Do I Have to Pay Inheritance Taxes on Willed Land?

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“My mother wants to will me some land, do I have to paid any inheritance taxes ? She lives in FL and I live in SC where the land is.”

[NOTE: Articles and answers on DearEsq., while written and published by lawyers, do not constitute legal advice, and no attorney-client relationship is formed by your reading of this information. You should always consult with an attorney for any legal situations.]

Inheritance taxes (at least Federal taxes, and most states that I am aware of) are paid by the estate of the deceased person.  At least in the first place, though they can (by agreement) be shifted to the person receiving them.  So technically, the answer is no: you don’t have to pay estate taxes, though you may receive less if the estate needs to pay them.

According to the internet (which is never wrong), South Carolina does not currently have an inheritance tax, so you’re just dealing with the Federal one.  So the first question is, how much is your mother’s entire estate worth on the date of her death?  Obviously, you don’t know the answer to that one just yet, but you can make an educated guess as to whether it will be more or less than the exemption amount.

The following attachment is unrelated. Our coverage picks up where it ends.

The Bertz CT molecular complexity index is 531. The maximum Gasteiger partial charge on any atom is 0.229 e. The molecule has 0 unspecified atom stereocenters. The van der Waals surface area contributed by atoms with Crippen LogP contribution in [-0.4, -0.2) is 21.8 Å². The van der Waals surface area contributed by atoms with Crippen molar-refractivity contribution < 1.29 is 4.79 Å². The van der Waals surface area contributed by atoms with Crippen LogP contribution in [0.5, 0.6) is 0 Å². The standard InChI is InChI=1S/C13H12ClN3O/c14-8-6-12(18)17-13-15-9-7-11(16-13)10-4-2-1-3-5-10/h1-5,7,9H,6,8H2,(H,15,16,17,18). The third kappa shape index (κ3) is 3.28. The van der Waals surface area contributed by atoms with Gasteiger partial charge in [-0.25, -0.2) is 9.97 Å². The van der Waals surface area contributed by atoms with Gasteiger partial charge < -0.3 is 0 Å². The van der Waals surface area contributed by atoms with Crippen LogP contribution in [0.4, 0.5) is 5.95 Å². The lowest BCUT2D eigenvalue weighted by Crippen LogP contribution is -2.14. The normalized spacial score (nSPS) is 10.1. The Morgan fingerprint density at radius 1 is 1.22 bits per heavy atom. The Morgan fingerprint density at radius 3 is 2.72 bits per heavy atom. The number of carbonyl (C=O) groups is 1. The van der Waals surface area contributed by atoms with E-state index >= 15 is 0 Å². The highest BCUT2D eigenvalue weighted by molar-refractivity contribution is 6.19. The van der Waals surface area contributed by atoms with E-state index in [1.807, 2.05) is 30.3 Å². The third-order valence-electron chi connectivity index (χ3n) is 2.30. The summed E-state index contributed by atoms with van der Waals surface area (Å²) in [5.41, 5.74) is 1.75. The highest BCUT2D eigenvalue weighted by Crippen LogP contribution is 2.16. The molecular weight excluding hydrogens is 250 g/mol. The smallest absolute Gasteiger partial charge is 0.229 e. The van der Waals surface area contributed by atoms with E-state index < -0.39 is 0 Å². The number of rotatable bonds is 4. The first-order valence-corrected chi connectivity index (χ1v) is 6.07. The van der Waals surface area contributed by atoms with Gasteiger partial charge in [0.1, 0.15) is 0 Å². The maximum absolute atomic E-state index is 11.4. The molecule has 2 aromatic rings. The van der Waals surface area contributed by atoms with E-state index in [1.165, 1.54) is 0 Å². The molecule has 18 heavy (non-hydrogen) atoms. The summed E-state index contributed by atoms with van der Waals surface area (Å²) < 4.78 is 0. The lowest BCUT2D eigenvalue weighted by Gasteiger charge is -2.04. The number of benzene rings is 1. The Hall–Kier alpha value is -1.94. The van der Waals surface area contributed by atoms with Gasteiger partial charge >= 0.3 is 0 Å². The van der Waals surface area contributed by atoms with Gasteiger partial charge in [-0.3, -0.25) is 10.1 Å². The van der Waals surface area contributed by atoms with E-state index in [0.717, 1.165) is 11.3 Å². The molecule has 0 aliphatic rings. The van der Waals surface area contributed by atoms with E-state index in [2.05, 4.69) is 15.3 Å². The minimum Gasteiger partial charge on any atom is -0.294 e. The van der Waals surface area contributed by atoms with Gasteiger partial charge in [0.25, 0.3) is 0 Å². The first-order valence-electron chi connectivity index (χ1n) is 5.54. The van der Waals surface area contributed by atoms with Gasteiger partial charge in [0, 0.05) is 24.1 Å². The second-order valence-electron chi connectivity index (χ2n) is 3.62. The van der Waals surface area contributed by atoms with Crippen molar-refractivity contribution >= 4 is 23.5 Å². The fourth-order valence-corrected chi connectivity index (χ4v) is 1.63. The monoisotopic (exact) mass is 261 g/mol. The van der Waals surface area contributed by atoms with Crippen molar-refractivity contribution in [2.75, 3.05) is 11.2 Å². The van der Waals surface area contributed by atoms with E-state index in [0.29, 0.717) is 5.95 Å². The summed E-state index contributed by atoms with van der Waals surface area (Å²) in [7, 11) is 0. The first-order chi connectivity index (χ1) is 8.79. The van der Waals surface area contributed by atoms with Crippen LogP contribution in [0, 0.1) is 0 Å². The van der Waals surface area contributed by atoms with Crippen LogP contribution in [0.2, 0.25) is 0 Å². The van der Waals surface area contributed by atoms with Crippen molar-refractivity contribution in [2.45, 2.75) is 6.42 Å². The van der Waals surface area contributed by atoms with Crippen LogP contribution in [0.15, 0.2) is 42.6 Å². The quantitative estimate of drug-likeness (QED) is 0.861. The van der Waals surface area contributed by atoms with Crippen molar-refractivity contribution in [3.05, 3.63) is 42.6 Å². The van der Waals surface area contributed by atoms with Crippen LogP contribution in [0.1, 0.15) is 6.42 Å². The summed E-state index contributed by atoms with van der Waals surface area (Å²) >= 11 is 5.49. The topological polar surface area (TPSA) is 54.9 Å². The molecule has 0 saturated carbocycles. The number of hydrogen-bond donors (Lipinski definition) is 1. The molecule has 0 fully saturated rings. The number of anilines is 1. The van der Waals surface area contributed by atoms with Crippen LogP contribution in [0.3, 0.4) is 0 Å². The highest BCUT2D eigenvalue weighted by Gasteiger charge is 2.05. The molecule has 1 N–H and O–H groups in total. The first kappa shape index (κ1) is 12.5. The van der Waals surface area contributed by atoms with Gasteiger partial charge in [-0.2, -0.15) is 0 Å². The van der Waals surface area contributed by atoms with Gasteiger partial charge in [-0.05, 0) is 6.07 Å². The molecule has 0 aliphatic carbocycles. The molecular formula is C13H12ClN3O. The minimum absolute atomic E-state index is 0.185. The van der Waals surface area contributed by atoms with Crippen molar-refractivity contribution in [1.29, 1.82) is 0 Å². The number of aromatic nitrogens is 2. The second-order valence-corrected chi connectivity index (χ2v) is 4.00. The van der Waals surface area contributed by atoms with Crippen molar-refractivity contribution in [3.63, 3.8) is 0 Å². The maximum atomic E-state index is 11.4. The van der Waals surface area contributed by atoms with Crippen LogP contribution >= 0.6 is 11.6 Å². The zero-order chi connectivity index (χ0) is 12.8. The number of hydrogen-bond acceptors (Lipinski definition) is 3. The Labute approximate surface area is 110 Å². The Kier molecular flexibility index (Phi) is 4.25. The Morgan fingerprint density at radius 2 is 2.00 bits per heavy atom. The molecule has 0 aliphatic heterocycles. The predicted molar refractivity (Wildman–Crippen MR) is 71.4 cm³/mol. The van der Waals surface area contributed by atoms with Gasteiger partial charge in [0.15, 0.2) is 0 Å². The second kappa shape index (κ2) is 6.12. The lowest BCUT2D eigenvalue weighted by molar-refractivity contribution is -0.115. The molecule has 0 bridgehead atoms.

The Federal estate tax has an exemption amount: Every person has the ability to transfer a certain amount at death without paying any estate tax.  As we sit now (2012), that amount is $5,120,000 (five million, one hundred twenty thousand dollars).  So if your mother dies this year, the first $5+ million is tax-free, and if her estate is less than that amount (as most are), then no tax will be paid.

Unfortunately, the law next year is not so generous.  Unless Congress takes some action, the exemption next year is only $1 million. Again, if your mother’s total estate is under that amount, you have no problem.

In calculating a person’s “estate” for tax purposes, nearly everything is included, including life insurance in most cases, so don’t leave that out when you’re doing your estimate.

What if her estate is between $1 and $5 million?  Well, your mother’s attorney would be a good place to start talking now, to see if she might want to give away some property this year, while the exemption is still high.



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Author: House Attorney

A house attorney has answered this question.